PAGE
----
Born in Philadelphia, 1869, Shipman spent her early childhood in Texas, before moving with her family back to the east coast where she would attend a boarding school in Baltimore. By 1910, having recently divorced, Shipman had begun to establish herself nationally as a talented garden designer. She was living in New Hampshire, close to the Cornish Art Colony, and had recently met architect, and fellow artist Charles A. Platt.

From the 1920’s through to the 1940’s Shipman ran an all-female office in New York, specializing in residential design. During the 1920’s Shipman’s natural skill as a designer and determination allowed her to break into the largely male occupation, while her work was receiving national recognition.


Ellen Shipman in Grosse Pointe
We believe Shipman’s first project in Grosse Pointe was in 1911 – the design of a formal garden at Lake Terrace – the estate owned by John S Newberry. She created a formal garden that often provided a wonderful setting for outdoor weddings, and parties for Newberry’s friends and family. The photo’s below shows some of the stunning floral displays at Lake Terrace (courtesy of the Library of Congress).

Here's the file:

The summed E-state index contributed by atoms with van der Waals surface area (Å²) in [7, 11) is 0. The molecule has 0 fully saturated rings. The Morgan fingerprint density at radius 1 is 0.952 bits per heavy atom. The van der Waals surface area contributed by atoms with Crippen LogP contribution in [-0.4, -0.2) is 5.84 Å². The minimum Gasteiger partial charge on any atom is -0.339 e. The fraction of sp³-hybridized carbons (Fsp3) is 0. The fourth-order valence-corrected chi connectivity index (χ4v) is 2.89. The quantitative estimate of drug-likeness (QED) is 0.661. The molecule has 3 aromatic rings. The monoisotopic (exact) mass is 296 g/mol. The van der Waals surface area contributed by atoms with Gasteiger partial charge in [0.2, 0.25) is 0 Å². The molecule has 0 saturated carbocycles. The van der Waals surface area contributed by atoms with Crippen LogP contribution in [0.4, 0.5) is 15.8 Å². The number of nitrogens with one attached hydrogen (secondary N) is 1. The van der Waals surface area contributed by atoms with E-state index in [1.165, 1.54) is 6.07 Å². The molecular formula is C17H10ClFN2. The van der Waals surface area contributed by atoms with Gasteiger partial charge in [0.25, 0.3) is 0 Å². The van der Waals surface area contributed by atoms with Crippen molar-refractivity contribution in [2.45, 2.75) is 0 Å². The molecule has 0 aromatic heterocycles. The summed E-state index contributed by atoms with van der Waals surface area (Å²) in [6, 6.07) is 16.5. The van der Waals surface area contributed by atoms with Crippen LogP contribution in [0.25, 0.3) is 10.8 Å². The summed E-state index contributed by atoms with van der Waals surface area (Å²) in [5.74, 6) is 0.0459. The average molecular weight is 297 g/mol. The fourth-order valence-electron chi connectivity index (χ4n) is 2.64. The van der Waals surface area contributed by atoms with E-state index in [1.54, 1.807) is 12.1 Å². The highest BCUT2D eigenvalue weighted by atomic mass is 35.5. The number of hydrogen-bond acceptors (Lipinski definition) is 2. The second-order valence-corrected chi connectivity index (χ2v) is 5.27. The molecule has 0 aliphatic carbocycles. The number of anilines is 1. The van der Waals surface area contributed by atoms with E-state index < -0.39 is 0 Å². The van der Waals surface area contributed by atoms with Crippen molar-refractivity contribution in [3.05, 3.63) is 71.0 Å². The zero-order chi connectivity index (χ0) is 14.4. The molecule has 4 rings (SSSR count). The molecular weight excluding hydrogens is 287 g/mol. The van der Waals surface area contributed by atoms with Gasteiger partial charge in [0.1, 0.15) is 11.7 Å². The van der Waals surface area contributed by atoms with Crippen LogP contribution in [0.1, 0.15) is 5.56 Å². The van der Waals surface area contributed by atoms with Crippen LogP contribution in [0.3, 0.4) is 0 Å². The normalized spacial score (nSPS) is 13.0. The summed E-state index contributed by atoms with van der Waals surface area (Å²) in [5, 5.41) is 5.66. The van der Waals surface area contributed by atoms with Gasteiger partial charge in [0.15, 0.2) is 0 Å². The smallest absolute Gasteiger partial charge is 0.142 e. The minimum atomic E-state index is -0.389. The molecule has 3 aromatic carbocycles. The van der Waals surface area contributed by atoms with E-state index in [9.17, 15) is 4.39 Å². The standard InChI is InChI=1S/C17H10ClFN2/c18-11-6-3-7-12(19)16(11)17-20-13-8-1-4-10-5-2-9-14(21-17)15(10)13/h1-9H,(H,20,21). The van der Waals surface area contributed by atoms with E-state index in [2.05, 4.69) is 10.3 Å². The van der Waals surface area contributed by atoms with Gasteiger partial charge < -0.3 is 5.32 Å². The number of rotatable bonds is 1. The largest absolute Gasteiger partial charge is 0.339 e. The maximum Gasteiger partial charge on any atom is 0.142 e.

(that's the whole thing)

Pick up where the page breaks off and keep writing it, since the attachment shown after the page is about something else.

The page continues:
Image courtesy of: https://www.loc.gov/


Image courtesy of: https://www.loc.gov/


Image courtesy of: https://www.loc.gov/


Image courtesy of: https://www.loc.gov/

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Historical Architecture of Grosse Pointe – An Exploration – Part 4: Bedford Road

Continuing with our review of individual streets in Grosse Pointe, we proceed in our exploration of Grosse Pointe Park and the intriguing street of Bedford.